The time frames you set to realize your goals can influence whether you achieve your vision of success.  This is the foundation for another exercise in Un-Seeing.

We seem to have been brain-washed into believing that if we don’t weight ourselves down with a lot of pressure to get things done and done and done, then we’re going to just sit there like lumps on a log.

That’s often the rationale behind all this deadline-making fetish we’ve all fallen into.  Put enough pressure on yourself and you’ll squirt ahead of the crowd.  Oh yeah.  Uh-huh.


More often, it seems, putting all that pressure on yourself makes it very hard to move with grace and is likely to break something – either in you or in your relationships and in your world.


Baking a cake takes an hour or so.  Slow-roasting a side of beef takes a lot longer.

If you turn up the heat and try to cook that hunk of meat in an hour like a cake, all you will get is a charred piece of raw meat and an over-heated kitchen.  It doesn’t work.

Setting your time frame is like deciding whether the race you are running is a fifty-yard dash or a marathon.  Different strategies are required, depending on the race you choose to run.

You have to pace yourself — allocate your time and your energy differently.  You have to train differently.

This YouTube video “Eight Stages of Marathon Running,” published in 2013 by BuzzFeed Video is a giggle-inducing depiction of the emotions experienced by a first-time marathon runner over the course of a 26.2 mile run.

It’s hard to imagine any short-race runner going through all of that.


Hawaiians have a most interesting concept about time.  They know that time is a mind-construct.  It doesn’t really exist in the Real, they say.  Because time is a human-made thing, it stands to reason that humans can play with time.

When the pressure mounts and they are feeling overwhelmed by the sheer number of things that have to be done, Hawaiians remind each other to “ho’omanawanui.”

In modern times this phrase is translated as “don’t worry.”  However, a wise old Hawaiian shaman once told me, the literal meaning of this phrase can be broken down as follows:

Ho’o” = make

Manawa” = time

Nui” = big

When you put it all together “ho’omanawanui” becomes “make time big.”

The shaman was gently pointing out to me that I was trying to solve a very big chronic problem in a very short time frame.  It was driving me crazy. It seemed like every move I made compounded the chaos and it all got overwhelming.

The shaman listened to my tale of woe and advised me to give myself more time and more room in which to make my moves.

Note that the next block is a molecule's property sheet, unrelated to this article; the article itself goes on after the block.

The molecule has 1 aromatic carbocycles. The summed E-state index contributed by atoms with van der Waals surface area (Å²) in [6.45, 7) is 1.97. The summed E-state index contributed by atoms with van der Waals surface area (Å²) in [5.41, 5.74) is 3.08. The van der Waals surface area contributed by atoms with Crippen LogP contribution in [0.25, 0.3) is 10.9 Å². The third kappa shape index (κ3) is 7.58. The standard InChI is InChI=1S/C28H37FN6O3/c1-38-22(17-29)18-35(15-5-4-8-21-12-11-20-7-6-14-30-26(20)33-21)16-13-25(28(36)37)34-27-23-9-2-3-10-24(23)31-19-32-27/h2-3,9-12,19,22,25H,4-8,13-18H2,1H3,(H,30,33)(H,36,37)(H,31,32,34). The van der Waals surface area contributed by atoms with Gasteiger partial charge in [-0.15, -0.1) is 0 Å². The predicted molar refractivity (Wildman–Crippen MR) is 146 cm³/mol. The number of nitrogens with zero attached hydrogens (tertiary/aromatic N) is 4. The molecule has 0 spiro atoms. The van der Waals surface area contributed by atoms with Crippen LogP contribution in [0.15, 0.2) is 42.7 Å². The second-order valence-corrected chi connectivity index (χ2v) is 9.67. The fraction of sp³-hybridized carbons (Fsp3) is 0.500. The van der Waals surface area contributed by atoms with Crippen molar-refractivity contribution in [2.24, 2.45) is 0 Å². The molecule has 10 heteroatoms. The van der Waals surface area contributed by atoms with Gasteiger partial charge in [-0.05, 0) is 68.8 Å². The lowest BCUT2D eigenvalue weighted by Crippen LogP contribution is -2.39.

Letting go of an artificially set deadline, he said, would give me more time to allow the big mass of chaos I was facing to settle down so I could see how I could use my available resources – my time, my energy, my attention and my money – to better effect.

The moves I could choose to make became clearer when I did not feel the looming pressure of the deadline I had set for myself pressing on me.

Giving myself more time to resolve the situation was a simple matter of telling myself that I had all the time I needed to turn it all around.

This let me take a breath and slow down.  The situation no longer felt like a life-and-death emergency run, with lights flashing and sirens blaring.

“Flashing Lights” by Thomas Berber via Flickr [CC BY 2.0]
I could slow down.  Slowing down helped me see the opportunities that were already there and I was able to use them to help mitigate and correct a truly intolerable situation.

That one worked.  So have all the other times I’ve tried to use the Ho’omanawanui strategy.


A wide time horizon can help you avoid false “either/or” decisions.  It’s useful for challenging the assumptions you are carrying whenever you’re facing some choice.

“I’m all at sea….” by GraceOda via Flickr [CC BY-NC-ND 2.0]
Here’s an example.  Should I spend the summer with my kids making a memory?  Should I spend the summer building my client base so we’ll be able to continue living in the style to which we’ve grown accustomed?

If you start thinking on this in March and you’re looking at the upcoming summer, it’s likely that you’ll end up turning the choice into an “either/or” thing:  EITHER I spend the time with my kids OR I build my business.

If, however, you choose to spend next summer off at the beach with your kids, then you can use the year in between to save money, take on additional clients to generate more revenue, and give advance notice to your existing clients that you’re going to be taking off next summer.

You can even get the kids into planning what they want to do and see and making their own plans for the trip as well.   Together you can work on making the whole experience more meaningful and fun.